It will be some weeks until my birthday, my dead of winter birthday, but I think about it differently than I used to. I never liked my February birthday, but something a friend said this time last year intrigued me and I have been mulling it over since.
She, too, has a winter birthday, and she also hated it as a kid. I thought my February celebration in Kentucky was drab and cold and overcast. She grew up in a northern clime so she has me beat, with snow and ice and slush, and bare branches against the sky. No cookouts for her, either, or swim parties or park picnics.
Perhaps my siblings didn’t have swim parties, either, what with their summer birthdays, but there were cookouts, there were picnics. I know because I ate the hotdogs. I licked the salt from my fingers before and after scrounging around in a big bag of Lay’s. And I never forgot, and nursed the resentment, that in seven months we will gather inside and after dark on a cold day for my birthday and presents, but it will be over in a twinkling because tomorrow is a school day.
My friend likes her winter birthday now, likes the dormant world, the cold, the early nightfall that wraps around her, creating the space for contemplation, quiet, and simple pleasures: warmth on a frigid night, good bread, a book, rest.
Well, put like that, I began to see the merits. It changed my whole attitude. I use the weeks after the holidays to do things there is never time for in the weeks leading up to Christmas. I go to bed early, not to sleep, necessarily, but to read and dream, and check my phone for pictures of the new babies in the family.
At first I thought I would celebrate Old Christmas, Epiphany, as a way to keep the Christmas spirit going, but let’s face it. Except for a few pockets of people holding on to the old ways, and except for the Anglicans among us, there isn’t much to recommend it. Now, the Tudors knew how to throw a twelve-day party, but even they were exhausted at the end of it and their neighbors didn’t see them again until the streams ran high.
I think my friend was talking about the idea of wintering. It should occur after the New Year and last until just before the birds begin to wake us up. Here in the Ohio River Valley, that should be sometime in mid-March. Wintering should include sleep, quality sleep with a favorite blankie, something I have only just discovered. It may take some doing to find your perfect wrap, but it is important, and I don’t recommend you rush it. Wintering requires soups, and something in the oven, and coffee brewed in fancy ways. A French press, perhaps, or a Chemex, an item so beautiful it is displayed in the Metropolitan Museum of Modern Art.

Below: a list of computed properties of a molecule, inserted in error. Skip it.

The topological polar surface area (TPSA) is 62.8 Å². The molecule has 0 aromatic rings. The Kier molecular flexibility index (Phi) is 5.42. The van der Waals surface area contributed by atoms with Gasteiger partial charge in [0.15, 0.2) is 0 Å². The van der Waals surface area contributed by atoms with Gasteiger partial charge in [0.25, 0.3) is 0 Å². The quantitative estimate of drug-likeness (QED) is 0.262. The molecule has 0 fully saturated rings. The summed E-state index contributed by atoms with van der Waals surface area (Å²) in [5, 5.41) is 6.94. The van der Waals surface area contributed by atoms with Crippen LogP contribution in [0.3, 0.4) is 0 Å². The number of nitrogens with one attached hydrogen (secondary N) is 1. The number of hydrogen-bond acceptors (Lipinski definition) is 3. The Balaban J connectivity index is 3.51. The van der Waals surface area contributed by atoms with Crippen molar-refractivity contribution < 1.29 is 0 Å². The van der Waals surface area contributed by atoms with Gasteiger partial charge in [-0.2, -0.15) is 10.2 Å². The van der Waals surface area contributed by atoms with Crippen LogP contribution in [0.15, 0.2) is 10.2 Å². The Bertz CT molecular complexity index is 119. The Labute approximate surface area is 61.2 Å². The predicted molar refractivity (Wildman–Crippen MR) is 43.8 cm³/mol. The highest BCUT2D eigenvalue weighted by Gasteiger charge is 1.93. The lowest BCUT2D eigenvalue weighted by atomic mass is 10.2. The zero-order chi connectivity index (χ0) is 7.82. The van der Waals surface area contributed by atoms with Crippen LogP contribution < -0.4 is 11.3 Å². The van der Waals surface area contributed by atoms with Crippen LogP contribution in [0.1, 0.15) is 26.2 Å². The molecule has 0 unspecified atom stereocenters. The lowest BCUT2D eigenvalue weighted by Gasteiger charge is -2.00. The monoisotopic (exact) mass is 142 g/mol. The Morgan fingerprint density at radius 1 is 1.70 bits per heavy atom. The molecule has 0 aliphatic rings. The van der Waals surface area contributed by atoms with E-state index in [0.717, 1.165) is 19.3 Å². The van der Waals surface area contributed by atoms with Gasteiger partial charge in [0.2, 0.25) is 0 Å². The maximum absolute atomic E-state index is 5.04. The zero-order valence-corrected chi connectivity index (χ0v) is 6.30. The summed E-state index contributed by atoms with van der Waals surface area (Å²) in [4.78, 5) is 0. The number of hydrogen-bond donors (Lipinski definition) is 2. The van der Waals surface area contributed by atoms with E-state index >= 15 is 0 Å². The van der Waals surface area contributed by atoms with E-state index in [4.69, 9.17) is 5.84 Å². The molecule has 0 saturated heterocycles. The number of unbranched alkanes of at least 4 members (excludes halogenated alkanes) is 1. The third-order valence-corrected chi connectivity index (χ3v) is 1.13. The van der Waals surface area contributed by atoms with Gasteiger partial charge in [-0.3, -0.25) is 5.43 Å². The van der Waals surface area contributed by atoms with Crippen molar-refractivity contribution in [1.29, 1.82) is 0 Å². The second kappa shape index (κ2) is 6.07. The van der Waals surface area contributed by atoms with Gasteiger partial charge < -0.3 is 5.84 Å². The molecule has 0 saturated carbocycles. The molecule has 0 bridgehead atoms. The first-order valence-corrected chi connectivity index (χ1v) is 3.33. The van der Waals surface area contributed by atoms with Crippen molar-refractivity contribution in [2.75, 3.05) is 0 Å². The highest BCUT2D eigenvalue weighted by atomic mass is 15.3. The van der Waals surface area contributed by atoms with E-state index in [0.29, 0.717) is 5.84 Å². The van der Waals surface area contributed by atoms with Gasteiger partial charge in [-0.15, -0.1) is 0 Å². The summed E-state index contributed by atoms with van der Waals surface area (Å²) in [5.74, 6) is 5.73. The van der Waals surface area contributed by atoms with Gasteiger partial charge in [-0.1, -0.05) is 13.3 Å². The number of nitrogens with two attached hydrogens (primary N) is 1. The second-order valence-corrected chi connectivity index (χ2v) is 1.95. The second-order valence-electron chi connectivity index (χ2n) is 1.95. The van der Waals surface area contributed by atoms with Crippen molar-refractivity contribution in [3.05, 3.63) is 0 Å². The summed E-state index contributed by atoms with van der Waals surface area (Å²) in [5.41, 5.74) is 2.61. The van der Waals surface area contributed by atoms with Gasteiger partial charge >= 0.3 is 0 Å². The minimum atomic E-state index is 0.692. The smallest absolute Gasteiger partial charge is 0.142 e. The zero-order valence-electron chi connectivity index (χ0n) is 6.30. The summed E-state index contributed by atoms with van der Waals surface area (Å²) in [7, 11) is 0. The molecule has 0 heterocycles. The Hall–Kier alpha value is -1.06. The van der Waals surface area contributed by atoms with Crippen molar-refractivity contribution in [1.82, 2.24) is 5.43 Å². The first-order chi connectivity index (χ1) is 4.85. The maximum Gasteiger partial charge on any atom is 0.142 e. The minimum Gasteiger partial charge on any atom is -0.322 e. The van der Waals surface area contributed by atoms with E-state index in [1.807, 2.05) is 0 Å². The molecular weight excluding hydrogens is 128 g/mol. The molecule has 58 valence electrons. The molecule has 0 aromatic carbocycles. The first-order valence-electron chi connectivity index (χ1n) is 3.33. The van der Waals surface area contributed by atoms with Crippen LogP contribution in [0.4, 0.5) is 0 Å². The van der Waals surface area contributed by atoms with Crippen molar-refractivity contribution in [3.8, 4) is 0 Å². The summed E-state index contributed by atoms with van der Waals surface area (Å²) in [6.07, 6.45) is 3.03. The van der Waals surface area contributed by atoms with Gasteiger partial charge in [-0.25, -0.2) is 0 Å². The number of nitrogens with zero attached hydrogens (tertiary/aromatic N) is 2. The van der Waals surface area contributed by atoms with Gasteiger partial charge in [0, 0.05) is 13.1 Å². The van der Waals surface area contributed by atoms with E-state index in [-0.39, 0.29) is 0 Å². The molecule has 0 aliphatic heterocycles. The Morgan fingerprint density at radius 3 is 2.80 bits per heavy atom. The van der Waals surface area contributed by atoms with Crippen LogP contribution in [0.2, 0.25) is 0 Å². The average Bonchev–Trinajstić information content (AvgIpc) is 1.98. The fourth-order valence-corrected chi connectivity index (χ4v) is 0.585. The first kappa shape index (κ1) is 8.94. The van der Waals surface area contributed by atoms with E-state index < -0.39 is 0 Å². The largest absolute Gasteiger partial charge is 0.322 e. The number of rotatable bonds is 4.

The Chemex coffee pot—can we call it a pot?—was designed in 1941 by chemist and inventor, Peter Schlumbohm, and it is part Bauhaus chic, part chemistry lab gear, and the coffee it renders is as clean and glorious as its design.
Like the French press, it takes some time to get your brew, and on a gray winter morning it is reassuring, the tiny tinkerings that engage us, the waiting. It cracks the world, just a little bit, takes us to that soft place in the middle distance where we float for a while as we wait, never reeling too far out, but far enough to slow our breathing. Such resting and waking, the symmetry of that.
My time is my own now, and I have the luxury of letting a day take me where it will. This isn’t the way for everyone. Or myself, for a long long time. Then I was always thinking months ahead, begrudging the boredom of the cold, the damp, the snow that came or didn’t come, messing with every plan I had made. I spent chunks of my year in suspended animation, waiting for the clearing of the weather, the clearing of my calendar, for the arrival of spring and birds, the pale greening that signaled the true new year.
Now I think of late winter, of January, February, as the quiet quickening of all newness. The gray a blanket to crawl under and keep warm until I can warm myself. The snow, the rain and a roof, an invitation to sit still and wonder. And to rest.